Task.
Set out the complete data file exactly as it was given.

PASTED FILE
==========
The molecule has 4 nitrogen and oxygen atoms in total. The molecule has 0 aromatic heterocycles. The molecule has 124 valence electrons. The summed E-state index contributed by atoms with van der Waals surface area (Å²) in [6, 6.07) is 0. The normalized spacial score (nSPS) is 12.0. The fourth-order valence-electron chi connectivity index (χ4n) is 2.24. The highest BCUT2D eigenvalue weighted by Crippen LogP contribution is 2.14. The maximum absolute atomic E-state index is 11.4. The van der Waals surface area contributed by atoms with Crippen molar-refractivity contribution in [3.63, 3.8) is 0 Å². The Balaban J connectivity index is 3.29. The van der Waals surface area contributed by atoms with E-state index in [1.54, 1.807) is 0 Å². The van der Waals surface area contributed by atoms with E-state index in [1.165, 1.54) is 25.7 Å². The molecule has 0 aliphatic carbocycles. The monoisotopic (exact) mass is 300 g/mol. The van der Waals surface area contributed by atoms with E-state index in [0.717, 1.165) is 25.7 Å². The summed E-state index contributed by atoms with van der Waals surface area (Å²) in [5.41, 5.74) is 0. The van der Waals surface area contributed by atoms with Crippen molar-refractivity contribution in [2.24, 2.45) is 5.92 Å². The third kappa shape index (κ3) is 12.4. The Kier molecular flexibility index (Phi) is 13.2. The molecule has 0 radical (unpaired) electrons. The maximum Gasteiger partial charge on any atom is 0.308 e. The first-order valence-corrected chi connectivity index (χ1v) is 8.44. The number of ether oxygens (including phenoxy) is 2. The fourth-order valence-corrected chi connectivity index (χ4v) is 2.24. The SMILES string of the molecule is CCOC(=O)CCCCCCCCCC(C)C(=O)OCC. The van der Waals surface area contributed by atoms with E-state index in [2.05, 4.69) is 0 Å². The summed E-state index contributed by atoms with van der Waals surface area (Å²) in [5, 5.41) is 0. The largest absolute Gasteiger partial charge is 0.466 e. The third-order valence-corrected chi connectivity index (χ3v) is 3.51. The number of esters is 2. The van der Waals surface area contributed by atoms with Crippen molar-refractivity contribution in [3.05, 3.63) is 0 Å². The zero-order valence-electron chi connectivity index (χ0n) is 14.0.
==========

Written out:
The molecule has 4 nitrogen and oxygen atoms in total. The molecule has 0 aromatic heterocycles. The molecule has 124 valence electrons. The summed E-state index contributed by atoms with van der Waals surface area (Å²) in [6, 6.07) is 0. The normalized spacial score (nSPS) is 12.0. The fourth-order valence-electron chi connectivity index (χ4n) is 2.24. The highest BCUT2D eigenvalue weighted by Crippen LogP contribution is 2.14. The maximum absolute atomic E-state index is 11.4. The van der Waals surface area contributed by atoms with Crippen molar-refractivity contribution in [3.63, 3.8) is 0 Å². The Balaban J connectivity index is 3.29. The van der Waals surface area contributed by atoms with E-state index in [1.54, 1.807) is 0 Å². The van der Waals surface area contributed by atoms with E-state index in [1.165, 1.54) is 25.7 Å². The molecule has 0 aliphatic carbocycles. The monoisotopic (exact) mass is 300 g/mol. The van der Waals surface area contributed by atoms with E-state index in [0.717, 1.165) is 25.7 Å². The summed E-state index contributed by atoms with van der Waals surface area (Å²) in [5.41, 5.74) is 0. The van der Waals surface area contributed by atoms with Crippen molar-refractivity contribution in [2.24, 2.45) is 5.92 Å². The third kappa shape index (κ3) is 12.4. The Kier molecular flexibility index (Phi) is 13.2. The molecule has 0 radical (unpaired) electrons. The maximum Gasteiger partial charge on any atom is 0.308 e. The first-order valence-corrected chi connectivity index (χ1v) is 8.44. The number of ether oxygens (including phenoxy) is 2. The fourth-order valence-corrected chi connectivity index (χ4v) is 2.24. The SMILES string of the molecule is CCOC(=O)CCCCCCCCCC(C)C(=O)OCC. The van der Waals surface area contributed by atoms with E-state index in [2.05, 4.69) is 0 Å². The summed E-state index contributed by atoms with van der Waals surface area (Å²) in [5, 5.41) is 0. The largest absolute Gasteiger partial charge is 0.466 e. The third-order valence-corrected chi connectivity index (χ3v) is 3.51. The number of esters is 2. The van der Waals surface area contributed by atoms with Crippen molar-refractivity contribution in [3.05, 3.63) is 0 Å². The zero-order valence-electron chi connectivity index (χ0n) is 14.0.